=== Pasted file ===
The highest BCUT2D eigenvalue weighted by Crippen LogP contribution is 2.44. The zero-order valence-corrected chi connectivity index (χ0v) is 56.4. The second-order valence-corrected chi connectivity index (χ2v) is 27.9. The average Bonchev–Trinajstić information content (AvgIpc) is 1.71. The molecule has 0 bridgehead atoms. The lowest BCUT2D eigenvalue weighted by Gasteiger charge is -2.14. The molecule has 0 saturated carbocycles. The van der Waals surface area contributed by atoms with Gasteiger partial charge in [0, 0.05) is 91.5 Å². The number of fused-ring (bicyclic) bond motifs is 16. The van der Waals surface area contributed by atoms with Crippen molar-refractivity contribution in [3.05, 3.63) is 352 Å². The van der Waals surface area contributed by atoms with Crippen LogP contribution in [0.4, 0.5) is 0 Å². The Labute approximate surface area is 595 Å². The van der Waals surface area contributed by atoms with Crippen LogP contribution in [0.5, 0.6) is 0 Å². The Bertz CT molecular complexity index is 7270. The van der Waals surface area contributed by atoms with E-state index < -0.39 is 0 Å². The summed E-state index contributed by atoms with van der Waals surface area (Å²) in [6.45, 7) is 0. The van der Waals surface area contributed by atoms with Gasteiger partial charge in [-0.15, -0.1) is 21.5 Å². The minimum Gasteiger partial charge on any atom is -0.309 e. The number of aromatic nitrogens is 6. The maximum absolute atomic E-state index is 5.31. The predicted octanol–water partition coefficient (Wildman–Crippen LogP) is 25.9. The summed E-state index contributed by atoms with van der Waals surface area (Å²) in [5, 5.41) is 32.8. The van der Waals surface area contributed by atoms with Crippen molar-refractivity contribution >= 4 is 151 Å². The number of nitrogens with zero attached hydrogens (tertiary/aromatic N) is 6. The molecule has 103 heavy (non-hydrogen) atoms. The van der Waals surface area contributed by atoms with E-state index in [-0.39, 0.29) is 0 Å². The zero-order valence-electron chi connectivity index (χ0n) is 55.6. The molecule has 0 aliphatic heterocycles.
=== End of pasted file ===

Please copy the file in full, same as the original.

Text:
The highest BCUT2D eigenvalue weighted by Crippen LogP contribution is 2.44. The zero-order valence-corrected chi connectivity index (χ0v) is 56.4. The second-order valence-corrected chi connectivity index (χ2v) is 27.9. The average Bonchev–Trinajstić information content (AvgIpc) is 1.71. The molecule has 0 bridgehead atoms. The lowest BCUT2D eigenvalue weighted by Gasteiger charge is -2.14. The molecule has 0 saturated carbocycles. The van der Waals surface area contributed by atoms with Gasteiger partial charge in [0, 0.05) is 91.5 Å². The number of fused-ring (bicyclic) bond motifs is 16. The van der Waals surface area contributed by atoms with Crippen molar-refractivity contribution in [3.05, 3.63) is 352 Å². The van der Waals surface area contributed by atoms with Crippen LogP contribution in [0.4, 0.5) is 0 Å². The Labute approximate surface area is 595 Å². The van der Waals surface area contributed by atoms with Crippen LogP contribution in [0.5, 0.6) is 0 Å². The Bertz CT molecular complexity index is 7270. The van der Waals surface area contributed by atoms with E-state index < -0.39 is 0 Å². The summed E-state index contributed by atoms with van der Waals surface area (Å²) in [6.45, 7) is 0. The van der Waals surface area contributed by atoms with Gasteiger partial charge in [-0.15, -0.1) is 21.5 Å². The minimum Gasteiger partial charge on any atom is -0.309 e. The number of aromatic nitrogens is 6. The maximum absolute atomic E-state index is 5.31. The predicted octanol–water partition coefficient (Wildman–Crippen LogP) is 25.9. The summed E-state index contributed by atoms with van der Waals surface area (Å²) in [5, 5.41) is 32.8. The van der Waals surface area contributed by atoms with Crippen molar-refractivity contribution >= 4 is 151 Å². The number of nitrogens with zero attached hydrogens (tertiary/aromatic N) is 6. The molecule has 103 heavy (non-hydrogen) atoms. The van der Waals surface area contributed by atoms with E-state index in [-0.39, 0.29) is 0 Å². The zero-order valence-electron chi connectivity index (χ0n) is 55.6. The molecule has 0 aliphatic heterocycles.